# [Physics] Moving Coil Galvanometer

electricityelectromagnetic-inductionelectromagnetism

Considering a moving coil galvanometer that isn't connected in a circuit, say I deflect it and release it. The coil should start oscillating. But now, what if I suddenly connect the two ends of the coil of the galvanometer? Is it correct to say that an emf is induced (in accordance to Lenz's law), and a current is produced such that a magnetic field is produced, that leads to no torque acting on the coil, and the oscillation stops?
What would exactly happen?

[…] say I deflect it and release it. The coil should start oscillating.

Regular current meters are damped in order to get a sensible readout, I am not sure how much damping would be in such a galvanometer, probably a lot less. So it might oscillate freely for a while.

But now, what if I suddenly connect the two ends of the coil of the galvanometer.

From energy conservation one can estimate that the oscillation will die out quickly because the wire has a low resistance and will therefore burn a lot of power, quickly converting the kinetic/potential energy of the coil into heat.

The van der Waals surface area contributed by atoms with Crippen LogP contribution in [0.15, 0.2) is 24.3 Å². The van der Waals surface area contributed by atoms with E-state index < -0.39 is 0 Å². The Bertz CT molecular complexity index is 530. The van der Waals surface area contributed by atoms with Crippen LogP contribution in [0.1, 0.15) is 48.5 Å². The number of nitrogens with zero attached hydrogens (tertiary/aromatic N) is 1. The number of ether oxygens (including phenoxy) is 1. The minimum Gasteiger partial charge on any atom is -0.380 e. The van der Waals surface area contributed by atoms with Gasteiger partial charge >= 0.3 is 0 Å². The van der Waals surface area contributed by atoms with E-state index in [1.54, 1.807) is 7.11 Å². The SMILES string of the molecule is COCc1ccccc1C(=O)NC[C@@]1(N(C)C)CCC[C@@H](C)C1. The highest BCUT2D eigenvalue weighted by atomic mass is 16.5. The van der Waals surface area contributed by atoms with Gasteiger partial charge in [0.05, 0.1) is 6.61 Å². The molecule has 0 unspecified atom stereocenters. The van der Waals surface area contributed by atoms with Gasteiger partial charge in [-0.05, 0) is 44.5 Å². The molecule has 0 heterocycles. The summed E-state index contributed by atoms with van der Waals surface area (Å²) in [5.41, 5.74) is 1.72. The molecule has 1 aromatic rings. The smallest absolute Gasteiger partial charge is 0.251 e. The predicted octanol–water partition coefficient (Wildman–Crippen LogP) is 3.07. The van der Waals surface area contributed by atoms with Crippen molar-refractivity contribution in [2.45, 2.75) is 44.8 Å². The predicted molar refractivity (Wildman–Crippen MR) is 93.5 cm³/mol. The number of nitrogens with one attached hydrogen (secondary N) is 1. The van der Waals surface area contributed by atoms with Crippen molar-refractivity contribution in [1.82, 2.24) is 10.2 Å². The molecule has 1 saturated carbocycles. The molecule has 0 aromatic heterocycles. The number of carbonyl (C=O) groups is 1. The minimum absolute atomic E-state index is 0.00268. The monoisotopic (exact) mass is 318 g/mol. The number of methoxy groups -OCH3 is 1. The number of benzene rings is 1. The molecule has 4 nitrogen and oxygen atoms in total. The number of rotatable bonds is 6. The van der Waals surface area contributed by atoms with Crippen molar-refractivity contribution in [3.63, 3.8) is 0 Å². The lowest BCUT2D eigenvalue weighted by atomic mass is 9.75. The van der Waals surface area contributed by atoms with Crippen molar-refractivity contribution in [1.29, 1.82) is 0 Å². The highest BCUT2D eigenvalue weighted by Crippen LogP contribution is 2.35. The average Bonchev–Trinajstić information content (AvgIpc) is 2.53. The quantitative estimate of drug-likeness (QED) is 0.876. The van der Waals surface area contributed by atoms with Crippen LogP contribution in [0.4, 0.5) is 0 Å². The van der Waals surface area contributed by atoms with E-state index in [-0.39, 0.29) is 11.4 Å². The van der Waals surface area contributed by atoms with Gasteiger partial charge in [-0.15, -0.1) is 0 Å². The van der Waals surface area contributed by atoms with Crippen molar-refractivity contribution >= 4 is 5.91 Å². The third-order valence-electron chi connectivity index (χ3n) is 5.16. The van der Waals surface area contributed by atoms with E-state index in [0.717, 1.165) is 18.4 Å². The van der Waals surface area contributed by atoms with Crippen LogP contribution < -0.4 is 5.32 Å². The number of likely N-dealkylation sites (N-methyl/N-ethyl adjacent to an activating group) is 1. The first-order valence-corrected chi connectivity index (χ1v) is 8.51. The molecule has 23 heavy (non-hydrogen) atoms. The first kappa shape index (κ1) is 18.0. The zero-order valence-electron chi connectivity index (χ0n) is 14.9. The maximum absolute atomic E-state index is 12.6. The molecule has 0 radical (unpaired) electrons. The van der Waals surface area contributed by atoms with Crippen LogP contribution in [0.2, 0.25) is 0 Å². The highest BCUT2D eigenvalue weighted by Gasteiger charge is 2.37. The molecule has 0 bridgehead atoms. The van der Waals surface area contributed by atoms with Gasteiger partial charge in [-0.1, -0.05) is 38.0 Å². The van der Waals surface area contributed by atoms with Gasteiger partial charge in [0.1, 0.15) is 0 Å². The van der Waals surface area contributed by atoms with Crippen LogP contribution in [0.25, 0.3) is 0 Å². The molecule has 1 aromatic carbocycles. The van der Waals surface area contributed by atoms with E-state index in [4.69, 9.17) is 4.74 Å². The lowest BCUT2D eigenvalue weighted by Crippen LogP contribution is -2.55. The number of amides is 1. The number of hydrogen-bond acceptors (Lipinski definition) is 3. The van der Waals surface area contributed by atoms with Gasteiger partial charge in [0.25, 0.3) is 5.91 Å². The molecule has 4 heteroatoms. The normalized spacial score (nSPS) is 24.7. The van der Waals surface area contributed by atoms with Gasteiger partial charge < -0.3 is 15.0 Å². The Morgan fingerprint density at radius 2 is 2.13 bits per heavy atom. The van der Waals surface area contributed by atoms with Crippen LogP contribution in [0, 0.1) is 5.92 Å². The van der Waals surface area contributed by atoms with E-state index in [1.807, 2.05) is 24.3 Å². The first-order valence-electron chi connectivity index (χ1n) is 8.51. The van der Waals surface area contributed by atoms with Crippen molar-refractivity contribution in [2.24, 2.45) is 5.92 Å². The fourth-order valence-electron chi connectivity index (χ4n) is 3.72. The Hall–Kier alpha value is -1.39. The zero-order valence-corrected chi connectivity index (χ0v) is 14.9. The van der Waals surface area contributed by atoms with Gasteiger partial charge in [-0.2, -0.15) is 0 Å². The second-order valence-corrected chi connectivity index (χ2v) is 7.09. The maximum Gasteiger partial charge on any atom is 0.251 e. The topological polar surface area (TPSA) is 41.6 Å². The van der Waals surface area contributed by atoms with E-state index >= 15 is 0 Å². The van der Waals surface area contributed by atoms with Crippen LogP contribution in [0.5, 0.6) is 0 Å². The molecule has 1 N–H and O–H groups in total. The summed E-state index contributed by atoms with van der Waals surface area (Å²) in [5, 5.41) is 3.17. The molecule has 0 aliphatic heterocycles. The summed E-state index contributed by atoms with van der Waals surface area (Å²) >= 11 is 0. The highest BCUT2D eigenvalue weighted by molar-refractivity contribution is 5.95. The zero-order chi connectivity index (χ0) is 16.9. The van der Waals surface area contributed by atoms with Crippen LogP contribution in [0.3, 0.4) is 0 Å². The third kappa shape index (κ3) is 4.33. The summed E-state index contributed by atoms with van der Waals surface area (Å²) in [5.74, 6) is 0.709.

Is it correct to say that an emf is induced (in accordance to Lenz's law) […]

The EMF is always there, even without the wire connecting the ends. It is just a voltage. There was no current before because there was no wire.

[…] and a current is produced such that a magnetic field is produced […]

Yes. The wire allows the already existing voltage to drive a current now.

[…] such that a magnetic field is produced […]

And that magnetic field will be opposing the external field that the coil is embedded in.

[…] that leads to no torque acting on the coil, and the oscillation stops?

If there was no torque, the oscillation would continue. The stopping of the oscillation is done by torque that is opposing the current direction of rotation.

I'd say that the opposing magnetic field that is created by allowing the current to flow will create a torque which opposes the rotation and therefore lets the oscillation die out.